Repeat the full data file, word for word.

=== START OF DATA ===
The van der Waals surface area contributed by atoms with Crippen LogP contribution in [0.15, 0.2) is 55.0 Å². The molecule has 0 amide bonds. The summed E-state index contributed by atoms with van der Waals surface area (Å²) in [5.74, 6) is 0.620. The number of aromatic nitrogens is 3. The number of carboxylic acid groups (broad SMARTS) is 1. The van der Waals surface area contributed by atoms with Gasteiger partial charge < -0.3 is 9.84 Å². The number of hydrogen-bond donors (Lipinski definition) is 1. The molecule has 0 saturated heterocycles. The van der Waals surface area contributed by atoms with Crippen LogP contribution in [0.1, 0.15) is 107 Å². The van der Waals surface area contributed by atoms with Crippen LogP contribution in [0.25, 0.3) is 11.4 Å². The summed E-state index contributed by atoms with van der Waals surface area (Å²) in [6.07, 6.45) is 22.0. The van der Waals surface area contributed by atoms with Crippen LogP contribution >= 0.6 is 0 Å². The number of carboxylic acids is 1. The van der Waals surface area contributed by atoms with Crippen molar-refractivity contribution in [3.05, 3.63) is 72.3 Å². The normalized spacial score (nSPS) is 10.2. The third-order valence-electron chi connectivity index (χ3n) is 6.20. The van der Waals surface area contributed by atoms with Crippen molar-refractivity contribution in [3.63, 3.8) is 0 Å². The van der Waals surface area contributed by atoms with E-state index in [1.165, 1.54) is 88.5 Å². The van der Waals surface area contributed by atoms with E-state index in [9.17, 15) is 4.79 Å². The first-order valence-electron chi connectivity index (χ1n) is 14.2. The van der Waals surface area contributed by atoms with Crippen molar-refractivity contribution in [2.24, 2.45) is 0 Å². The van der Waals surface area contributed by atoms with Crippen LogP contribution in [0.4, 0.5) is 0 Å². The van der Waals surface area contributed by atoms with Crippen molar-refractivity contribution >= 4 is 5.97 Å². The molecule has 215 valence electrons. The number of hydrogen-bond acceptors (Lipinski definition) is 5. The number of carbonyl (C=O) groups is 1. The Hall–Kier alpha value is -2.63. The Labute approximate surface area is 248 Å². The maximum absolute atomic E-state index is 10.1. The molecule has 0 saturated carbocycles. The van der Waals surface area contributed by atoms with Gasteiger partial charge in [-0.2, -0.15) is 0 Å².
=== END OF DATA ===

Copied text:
The van der Waals surface area contributed by atoms with Crippen LogP contribution in [0.15, 0.2) is 55.0 Å². The molecule has 0 amide bonds. The summed E-state index contributed by atoms with van der Waals surface area (Å²) in [5.74, 6) is 0.620. The number of aromatic nitrogens is 3. The number of carboxylic acid groups (broad SMARTS) is 1. The van der Waals surface area contributed by atoms with Gasteiger partial charge < -0.3 is 9.84 Å². The number of hydrogen-bond donors (Lipinski definition) is 1. The molecule has 0 saturated heterocycles. The van der Waals surface area contributed by atoms with Crippen LogP contribution in [0.1, 0.15) is 107 Å². The van der Waals surface area contributed by atoms with Crippen LogP contribution in [0.25, 0.3) is 11.4 Å². The summed E-state index contributed by atoms with van der Waals surface area (Å²) in [6.07, 6.45) is 22.0. The van der Waals surface area contributed by atoms with Crippen LogP contribution >= 0.6 is 0 Å². The number of carboxylic acids is 1. The van der Waals surface area contributed by atoms with Crippen molar-refractivity contribution in [3.05, 3.63) is 72.3 Å². The normalized spacial score (nSPS) is 10.2. The third-order valence-electron chi connectivity index (χ3n) is 6.20. The van der Waals surface area contributed by atoms with Crippen molar-refractivity contribution in [3.63, 3.8) is 0 Å². The van der Waals surface area contributed by atoms with E-state index in [1.165, 1.54) is 88.5 Å². The van der Waals surface area contributed by atoms with E-state index in [9.17, 15) is 4.79 Å². The first-order valence-electron chi connectivity index (χ1n) is 14.2. The van der Waals surface area contributed by atoms with Crippen molar-refractivity contribution in [2.24, 2.45) is 0 Å². The van der Waals surface area contributed by atoms with Crippen LogP contribution in [0.4, 0.5) is 0 Å². The van der Waals surface area contributed by atoms with Crippen molar-refractivity contribution >= 4 is 5.97 Å². The molecule has 215 valence electrons. The number of hydrogen-bond acceptors (Lipinski definition) is 5. The number of carbonyl (C=O) groups is 1. The Hall–Kier alpha value is -2.63. The Labute approximate surface area is 248 Å². The maximum absolute atomic E-state index is 10.1. The molecule has 0 saturated carbocycles. The van der Waals surface area contributed by atoms with Gasteiger partial charge in [-0.2, -0.15) is 0 Å².